At the moment, he said tourism flows were north to south. Investors have expropriated lands from the local people, many of whom are now realising how badly they have been affected, even as the income from tourism goes back to the people of the north. To counter that, since 1996 NatureFriends have launched ecotourism programmes that are designed to make visitors stay longer, and depart with more money left behind in the country itself as well as a greater level of respect for nature and culture. This is what sustainable and alternative tourism is all about.

He also reiterated the warning about biofuels, noting that Senegal had recently seen an increase in jatropha plantations, which had led to a lot of conflicts with the local populations who once used to grow cereals and vegetables. As they can no longer to do, the result is an increase in poor people, with all the associated problems that brings.

Sumesh Mangalassery (Kabani/ECOT) said that the words "sustainable tourism" and "tourism growth" are incompatible and contradictory. He also sought stringent and more responsible action from groups like the UNWTO and joined Mr D'Mello in expressing "extreme disappointment" that the side event on Dec 18 was being organised by the UNWTO with the WTTC and not the grassroots movements.

Wolfgang Mehl (Climate Alliance Austria) noted that if science calls for temperature increase to be capped at 2 degrees Celsius in order to avert even more serious climatic consequences, the average consumption of every person on the planet would have to be capped at two tonnes of CO2 emissions per annum. However, he said, just one flight from Europe to the US would use that up. And as road transport is a far greater mover of people than the aviation industry, any proposal to tax aviation bunker fuels should also lead to a proportionate tax on road use.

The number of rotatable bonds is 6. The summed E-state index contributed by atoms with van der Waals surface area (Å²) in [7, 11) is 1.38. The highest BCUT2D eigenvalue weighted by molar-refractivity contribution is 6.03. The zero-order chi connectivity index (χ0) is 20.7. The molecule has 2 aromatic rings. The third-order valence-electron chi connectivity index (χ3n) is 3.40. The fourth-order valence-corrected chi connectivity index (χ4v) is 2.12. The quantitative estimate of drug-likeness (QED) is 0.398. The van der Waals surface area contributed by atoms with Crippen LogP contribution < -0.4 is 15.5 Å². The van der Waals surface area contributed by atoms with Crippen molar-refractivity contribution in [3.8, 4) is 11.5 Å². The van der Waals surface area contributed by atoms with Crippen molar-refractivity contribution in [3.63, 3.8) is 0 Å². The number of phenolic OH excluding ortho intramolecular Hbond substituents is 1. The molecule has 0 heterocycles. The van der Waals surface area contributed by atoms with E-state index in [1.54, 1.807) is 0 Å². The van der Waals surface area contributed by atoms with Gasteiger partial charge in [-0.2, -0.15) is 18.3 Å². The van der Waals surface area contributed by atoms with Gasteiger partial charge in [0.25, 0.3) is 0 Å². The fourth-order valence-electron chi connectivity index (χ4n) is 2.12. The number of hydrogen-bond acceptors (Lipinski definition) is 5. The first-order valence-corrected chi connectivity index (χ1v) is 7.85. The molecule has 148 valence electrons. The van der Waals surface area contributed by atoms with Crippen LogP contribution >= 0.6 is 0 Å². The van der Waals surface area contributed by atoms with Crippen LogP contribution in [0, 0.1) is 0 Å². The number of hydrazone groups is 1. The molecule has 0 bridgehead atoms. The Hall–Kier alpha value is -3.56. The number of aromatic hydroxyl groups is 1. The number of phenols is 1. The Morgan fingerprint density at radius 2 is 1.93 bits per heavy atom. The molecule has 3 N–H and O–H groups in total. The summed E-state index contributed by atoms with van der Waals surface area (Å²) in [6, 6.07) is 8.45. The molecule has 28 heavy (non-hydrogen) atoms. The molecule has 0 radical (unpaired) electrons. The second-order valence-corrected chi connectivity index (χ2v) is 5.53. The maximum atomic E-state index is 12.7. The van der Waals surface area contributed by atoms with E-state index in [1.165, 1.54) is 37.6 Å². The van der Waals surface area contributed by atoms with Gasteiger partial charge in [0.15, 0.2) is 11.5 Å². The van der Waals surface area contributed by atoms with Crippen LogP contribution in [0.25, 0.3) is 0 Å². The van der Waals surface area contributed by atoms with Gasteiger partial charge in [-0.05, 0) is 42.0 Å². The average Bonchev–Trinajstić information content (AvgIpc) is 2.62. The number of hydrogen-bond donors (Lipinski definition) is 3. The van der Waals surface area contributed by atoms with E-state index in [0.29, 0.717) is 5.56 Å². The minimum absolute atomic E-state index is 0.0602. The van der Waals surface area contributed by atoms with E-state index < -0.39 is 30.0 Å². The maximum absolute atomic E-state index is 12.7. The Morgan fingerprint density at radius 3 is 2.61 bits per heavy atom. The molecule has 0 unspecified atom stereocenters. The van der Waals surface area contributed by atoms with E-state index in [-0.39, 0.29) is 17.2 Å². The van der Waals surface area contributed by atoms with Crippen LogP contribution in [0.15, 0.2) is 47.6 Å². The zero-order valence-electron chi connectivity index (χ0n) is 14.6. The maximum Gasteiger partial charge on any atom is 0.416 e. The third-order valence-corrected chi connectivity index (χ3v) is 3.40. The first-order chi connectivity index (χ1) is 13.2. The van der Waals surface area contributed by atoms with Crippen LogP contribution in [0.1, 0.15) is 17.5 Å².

Feiloakitau Kaho Tevi, General Secretary, Pacific Conference of Churches, Fiji, said it could not be discounted that tourism is bread and butter for Fijian people. At the same time, he said, tourism has harmful and negative effects.

True, tourism is a labour-intensive industry and provides jobs for unskilled labour at the lower-rungs of society. But, he said, the higher echelons of management are dominated by foreigners who "have a good time for three years and then go back." He said it would be better for them to start training up local people to hold management positions. In that sense, he said, concerns over leakage of tourism income are spot-on.

He was also critical of the hotel environmental conservation initiatives. "It's nice to have all these schemes about not washing towels, but what good does it do and how does one measure the impact if there is no baseline data. And it's nice to have certification schemes but how does one measure the effectiveness of that if there is no audit?"

He also scoffed at the environmental "awards" given to resorts from different countries. "We don't know why they are awarding this island resort when we know the resorts are importing their water from mainland to the island, using diesel and fuel in the process. It just does not make sense." Fei Tevi said it would also be good to seek more import substitution and usage of more locally made goods in the industry.